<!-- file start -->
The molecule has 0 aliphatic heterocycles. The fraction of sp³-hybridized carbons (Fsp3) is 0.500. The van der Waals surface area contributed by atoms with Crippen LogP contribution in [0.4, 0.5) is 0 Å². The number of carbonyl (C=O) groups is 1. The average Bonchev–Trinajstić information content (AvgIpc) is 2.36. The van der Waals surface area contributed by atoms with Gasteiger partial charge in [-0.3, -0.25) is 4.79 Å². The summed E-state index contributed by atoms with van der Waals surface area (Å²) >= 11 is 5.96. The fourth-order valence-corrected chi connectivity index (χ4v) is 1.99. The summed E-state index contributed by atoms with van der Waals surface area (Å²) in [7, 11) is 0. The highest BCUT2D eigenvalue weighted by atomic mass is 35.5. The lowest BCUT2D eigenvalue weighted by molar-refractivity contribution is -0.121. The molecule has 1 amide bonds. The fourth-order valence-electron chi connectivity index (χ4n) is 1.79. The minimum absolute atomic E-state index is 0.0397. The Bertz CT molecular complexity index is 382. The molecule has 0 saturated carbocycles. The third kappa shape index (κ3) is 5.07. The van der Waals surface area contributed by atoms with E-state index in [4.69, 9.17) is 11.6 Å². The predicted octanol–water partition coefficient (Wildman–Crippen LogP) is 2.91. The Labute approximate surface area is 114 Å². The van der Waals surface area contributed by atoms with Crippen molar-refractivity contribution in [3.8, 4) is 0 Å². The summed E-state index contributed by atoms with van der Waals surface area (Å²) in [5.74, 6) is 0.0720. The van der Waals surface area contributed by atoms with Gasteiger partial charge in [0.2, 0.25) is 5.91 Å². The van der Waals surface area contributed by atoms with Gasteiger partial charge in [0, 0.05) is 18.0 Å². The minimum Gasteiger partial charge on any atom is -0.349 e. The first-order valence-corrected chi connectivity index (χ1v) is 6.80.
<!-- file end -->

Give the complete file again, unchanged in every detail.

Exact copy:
The molecule has 0 aliphatic heterocycles. The fraction of sp³-hybridized carbons (Fsp3) is 0.500. The van der Waals surface area contributed by atoms with Crippen LogP contribution in [0.4, 0.5) is 0 Å². The number of carbonyl (C=O) groups is 1. The average Bonchev–Trinajstić information content (AvgIpc) is 2.36. The van der Waals surface area contributed by atoms with Gasteiger partial charge in [-0.3, -0.25) is 4.79 Å². The summed E-state index contributed by atoms with van der Waals surface area (Å²) >= 11 is 5.96. The fourth-order valence-corrected chi connectivity index (χ4v) is 1.99. The summed E-state index contributed by atoms with van der Waals surface area (Å²) in [7, 11) is 0. The highest BCUT2D eigenvalue weighted by atomic mass is 35.5. The lowest BCUT2D eigenvalue weighted by molar-refractivity contribution is -0.121. The molecule has 1 amide bonds. The fourth-order valence-electron chi connectivity index (χ4n) is 1.79. The minimum absolute atomic E-state index is 0.0397. The Bertz CT molecular complexity index is 382. The molecule has 0 saturated carbocycles. The third kappa shape index (κ3) is 5.07. The van der Waals surface area contributed by atoms with E-state index in [4.69, 9.17) is 11.6 Å². The predicted octanol–water partition coefficient (Wildman–Crippen LogP) is 2.91. The Labute approximate surface area is 114 Å². The van der Waals surface area contributed by atoms with Crippen molar-refractivity contribution in [3.8, 4) is 0 Å². The summed E-state index contributed by atoms with van der Waals surface area (Å²) in [5.74, 6) is 0.0720. The van der Waals surface area contributed by atoms with Gasteiger partial charge in [0.2, 0.25) is 5.91 Å². The van der Waals surface area contributed by atoms with Gasteiger partial charge in [0, 0.05) is 18.0 Å². The minimum Gasteiger partial charge on any atom is -0.349 e. The first-order valence-corrected chi connectivity index (χ1v) is 6.80.